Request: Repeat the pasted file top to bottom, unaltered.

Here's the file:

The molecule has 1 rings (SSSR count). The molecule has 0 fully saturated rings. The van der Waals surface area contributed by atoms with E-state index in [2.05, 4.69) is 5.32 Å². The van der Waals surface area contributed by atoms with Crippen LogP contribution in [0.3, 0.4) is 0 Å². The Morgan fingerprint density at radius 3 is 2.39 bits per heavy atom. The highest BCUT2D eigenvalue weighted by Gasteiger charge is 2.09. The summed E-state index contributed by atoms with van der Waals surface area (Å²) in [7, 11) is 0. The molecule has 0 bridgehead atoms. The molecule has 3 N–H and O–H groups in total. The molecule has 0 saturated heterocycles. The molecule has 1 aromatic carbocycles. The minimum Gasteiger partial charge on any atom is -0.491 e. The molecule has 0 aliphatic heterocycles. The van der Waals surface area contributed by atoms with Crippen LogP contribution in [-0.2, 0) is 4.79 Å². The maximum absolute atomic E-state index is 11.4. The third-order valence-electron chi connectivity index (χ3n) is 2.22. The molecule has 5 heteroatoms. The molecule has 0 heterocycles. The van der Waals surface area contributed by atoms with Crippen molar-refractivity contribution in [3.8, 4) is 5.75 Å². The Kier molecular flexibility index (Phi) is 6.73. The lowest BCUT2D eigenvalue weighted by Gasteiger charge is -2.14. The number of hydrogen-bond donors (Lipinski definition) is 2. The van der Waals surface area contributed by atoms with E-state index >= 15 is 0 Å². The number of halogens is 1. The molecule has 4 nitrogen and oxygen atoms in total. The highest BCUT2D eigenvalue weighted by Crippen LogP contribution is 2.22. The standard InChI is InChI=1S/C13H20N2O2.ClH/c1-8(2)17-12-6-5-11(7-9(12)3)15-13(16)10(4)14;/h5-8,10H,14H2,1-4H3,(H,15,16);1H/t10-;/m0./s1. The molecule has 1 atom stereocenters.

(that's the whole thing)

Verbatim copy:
The molecule has 1 rings (SSSR count). The molecule has 0 fully saturated rings. The van der Waals surface area contributed by atoms with E-state index in [2.05, 4.69) is 5.32 Å². The van der Waals surface area contributed by atoms with Crippen LogP contribution in [0.3, 0.4) is 0 Å². The Morgan fingerprint density at radius 3 is 2.39 bits per heavy atom. The highest BCUT2D eigenvalue weighted by Gasteiger charge is 2.09. The summed E-state index contributed by atoms with van der Waals surface area (Å²) in [7, 11) is 0. The molecule has 0 bridgehead atoms. The molecule has 3 N–H and O–H groups in total. The molecule has 0 saturated heterocycles. The molecule has 1 aromatic carbocycles. The minimum Gasteiger partial charge on any atom is -0.491 e. The molecule has 0 aliphatic heterocycles. The van der Waals surface area contributed by atoms with Crippen LogP contribution in [-0.2, 0) is 4.79 Å². The maximum absolute atomic E-state index is 11.4. The third-order valence-electron chi connectivity index (χ3n) is 2.22. The molecule has 5 heteroatoms. The molecule has 0 heterocycles. The van der Waals surface area contributed by atoms with Crippen molar-refractivity contribution in [3.8, 4) is 5.75 Å². The Kier molecular flexibility index (Phi) is 6.73. The lowest BCUT2D eigenvalue weighted by Gasteiger charge is -2.14. The number of hydrogen-bond donors (Lipinski definition) is 2. The van der Waals surface area contributed by atoms with E-state index >= 15 is 0 Å². The number of halogens is 1. The molecule has 4 nitrogen and oxygen atoms in total. The highest BCUT2D eigenvalue weighted by Crippen LogP contribution is 2.22. The standard InChI is InChI=1S/C13H20N2O2.ClH/c1-8(2)17-12-6-5-11(7-9(12)3)15-13(16)10(4)14;/h5-8,10H,14H2,1-4H3,(H,15,16);1H/t10-;/m0./s1. The molecule has 1 atom stereocenters.